Attitudes of UK and Australian farmers towards monitoring activity with satellite technologies: Lessons to be learnt.
Governments are increasingly using satellite technologies to check for compliance with legislation, e.g. to verify that farmers are complying with environmental legislation on vegetation clearance in Australian states. As the detail of what can be seen by satellite technologies continues to improve and they are likely to become ever more attractive to those monitoring compliance with numerous different laws, it is important to consider the attitudes of those groups currently being monitored this way. Two surveys, the first of their kind internationally, were undertaken in the UK and Australia to assess attitudes in regulated communities (here farmers) where satellite monitoring was already being used. The aim was to understand attitudes to this method of monitoring, including its perceived benefits and drawbacks. Many of the farmers surveyed were either positive, or ambivalent, about satellite monitoring taking place. Only about a quarter of Australian farmers and a third of UK farmers were against being monitored this way. Large numbers actually wanted satellite monitoring to be used as a method of checking compliance, although if something was detected by a satellite many wanted any subsequent investigation to be done on the ground by humans. There were high levels of support for the use of satellite technologies because these were seen to be fairer, and more equitable than conventional methods, but concerns over how satellite monitoring might affect privacy and the technology not being used properly, or producing inaccurate results were expressed. Communication between regulator and regulated should be encouraged wherever possible, because many of the concerns of farmers and other potential regulated groups might be reduced if more information was given to them. © 2011 Elsevier Ltd.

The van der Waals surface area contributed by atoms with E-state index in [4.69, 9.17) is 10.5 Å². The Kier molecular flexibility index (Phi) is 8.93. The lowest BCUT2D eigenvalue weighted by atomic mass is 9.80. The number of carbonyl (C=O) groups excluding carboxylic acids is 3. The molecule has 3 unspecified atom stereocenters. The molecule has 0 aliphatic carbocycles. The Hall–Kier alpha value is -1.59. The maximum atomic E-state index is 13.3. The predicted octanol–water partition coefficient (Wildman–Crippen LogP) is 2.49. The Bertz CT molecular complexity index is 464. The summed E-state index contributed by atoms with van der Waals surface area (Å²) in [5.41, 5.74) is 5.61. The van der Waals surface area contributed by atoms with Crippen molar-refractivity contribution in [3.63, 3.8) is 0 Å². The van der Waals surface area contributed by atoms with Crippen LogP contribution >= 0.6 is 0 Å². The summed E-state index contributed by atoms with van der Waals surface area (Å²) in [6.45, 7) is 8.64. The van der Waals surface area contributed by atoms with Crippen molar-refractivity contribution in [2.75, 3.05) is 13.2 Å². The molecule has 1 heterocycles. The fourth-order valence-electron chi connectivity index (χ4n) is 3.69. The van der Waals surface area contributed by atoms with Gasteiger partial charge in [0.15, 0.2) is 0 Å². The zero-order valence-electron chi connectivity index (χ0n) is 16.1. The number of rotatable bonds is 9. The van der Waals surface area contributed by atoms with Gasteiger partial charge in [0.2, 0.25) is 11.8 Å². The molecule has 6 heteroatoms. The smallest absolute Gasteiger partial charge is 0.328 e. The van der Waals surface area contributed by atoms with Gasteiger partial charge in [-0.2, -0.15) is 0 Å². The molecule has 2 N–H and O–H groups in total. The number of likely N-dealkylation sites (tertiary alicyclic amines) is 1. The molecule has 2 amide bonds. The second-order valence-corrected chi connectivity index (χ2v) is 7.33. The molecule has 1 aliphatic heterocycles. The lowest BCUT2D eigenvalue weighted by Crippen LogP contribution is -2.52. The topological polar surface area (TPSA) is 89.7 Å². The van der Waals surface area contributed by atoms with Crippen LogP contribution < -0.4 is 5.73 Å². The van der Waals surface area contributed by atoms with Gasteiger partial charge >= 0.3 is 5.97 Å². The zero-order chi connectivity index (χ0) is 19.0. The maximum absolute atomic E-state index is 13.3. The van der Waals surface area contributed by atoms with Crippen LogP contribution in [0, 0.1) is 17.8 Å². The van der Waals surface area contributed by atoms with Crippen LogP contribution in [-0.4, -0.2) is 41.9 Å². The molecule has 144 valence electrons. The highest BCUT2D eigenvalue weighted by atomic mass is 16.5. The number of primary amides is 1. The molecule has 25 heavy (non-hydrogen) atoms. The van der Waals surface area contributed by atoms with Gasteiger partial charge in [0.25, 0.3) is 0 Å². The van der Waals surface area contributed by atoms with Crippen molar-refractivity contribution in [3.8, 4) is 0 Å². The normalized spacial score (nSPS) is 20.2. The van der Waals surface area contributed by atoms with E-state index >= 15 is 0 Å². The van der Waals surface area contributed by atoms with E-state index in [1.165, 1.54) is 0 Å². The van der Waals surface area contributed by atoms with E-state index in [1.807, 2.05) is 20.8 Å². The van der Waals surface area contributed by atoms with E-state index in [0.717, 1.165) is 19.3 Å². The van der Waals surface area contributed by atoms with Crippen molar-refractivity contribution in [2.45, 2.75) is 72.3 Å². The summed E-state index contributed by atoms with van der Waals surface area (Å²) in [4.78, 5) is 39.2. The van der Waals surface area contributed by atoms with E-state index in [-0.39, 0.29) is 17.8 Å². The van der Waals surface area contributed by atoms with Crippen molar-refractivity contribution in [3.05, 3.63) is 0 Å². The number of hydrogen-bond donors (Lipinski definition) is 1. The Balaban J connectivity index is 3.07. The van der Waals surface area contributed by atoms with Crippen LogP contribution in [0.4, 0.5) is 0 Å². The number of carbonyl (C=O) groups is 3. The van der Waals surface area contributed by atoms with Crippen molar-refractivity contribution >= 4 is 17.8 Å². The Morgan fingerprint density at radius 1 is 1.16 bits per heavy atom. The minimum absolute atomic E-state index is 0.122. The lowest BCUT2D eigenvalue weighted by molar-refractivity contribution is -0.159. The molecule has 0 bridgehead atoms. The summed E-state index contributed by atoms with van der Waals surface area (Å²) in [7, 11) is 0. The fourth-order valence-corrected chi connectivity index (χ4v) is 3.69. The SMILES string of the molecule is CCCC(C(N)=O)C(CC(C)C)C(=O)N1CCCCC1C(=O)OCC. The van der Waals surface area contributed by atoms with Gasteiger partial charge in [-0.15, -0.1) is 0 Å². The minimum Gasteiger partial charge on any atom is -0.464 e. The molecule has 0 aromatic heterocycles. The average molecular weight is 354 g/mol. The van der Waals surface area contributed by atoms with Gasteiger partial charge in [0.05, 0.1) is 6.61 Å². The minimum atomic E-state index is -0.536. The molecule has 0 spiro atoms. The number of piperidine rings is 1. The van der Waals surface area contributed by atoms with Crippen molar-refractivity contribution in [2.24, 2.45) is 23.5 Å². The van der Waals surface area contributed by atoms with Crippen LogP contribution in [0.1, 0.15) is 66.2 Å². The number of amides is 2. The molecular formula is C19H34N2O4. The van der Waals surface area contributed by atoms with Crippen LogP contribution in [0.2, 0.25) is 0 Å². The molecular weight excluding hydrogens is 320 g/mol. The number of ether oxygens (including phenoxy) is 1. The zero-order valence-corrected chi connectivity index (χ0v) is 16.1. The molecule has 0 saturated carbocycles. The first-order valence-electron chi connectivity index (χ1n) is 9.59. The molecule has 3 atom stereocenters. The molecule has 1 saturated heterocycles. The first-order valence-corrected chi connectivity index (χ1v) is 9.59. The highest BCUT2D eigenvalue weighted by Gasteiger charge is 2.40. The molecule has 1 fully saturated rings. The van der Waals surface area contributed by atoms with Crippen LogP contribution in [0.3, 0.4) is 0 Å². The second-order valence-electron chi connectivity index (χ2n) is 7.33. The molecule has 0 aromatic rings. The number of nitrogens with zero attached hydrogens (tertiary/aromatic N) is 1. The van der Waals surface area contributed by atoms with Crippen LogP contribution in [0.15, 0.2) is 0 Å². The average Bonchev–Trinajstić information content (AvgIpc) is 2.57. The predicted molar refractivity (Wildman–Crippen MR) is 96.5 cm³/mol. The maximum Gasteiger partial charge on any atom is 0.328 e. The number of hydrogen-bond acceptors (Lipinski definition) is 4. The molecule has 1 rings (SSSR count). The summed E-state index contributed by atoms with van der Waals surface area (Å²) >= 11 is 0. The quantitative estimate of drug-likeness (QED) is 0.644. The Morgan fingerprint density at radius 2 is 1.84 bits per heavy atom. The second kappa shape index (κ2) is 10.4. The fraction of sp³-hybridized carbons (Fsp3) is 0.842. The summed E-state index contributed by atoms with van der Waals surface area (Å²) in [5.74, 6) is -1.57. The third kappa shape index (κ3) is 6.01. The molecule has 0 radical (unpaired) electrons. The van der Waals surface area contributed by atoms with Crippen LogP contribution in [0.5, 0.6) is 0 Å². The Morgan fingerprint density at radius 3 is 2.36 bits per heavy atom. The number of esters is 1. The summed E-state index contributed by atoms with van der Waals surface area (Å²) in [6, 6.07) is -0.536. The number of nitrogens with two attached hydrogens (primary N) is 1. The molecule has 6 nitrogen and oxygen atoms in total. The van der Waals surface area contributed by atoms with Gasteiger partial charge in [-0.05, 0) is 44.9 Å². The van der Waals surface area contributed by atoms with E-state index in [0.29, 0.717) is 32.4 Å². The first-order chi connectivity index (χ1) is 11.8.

|Title:||Attitudes of UK and Australian farmers towards monitoring activity with satellite technologies: Lessons to be learnt|
|UCL classification:||UCL > School of Arts and Social Sciences > Faculty of Laws|
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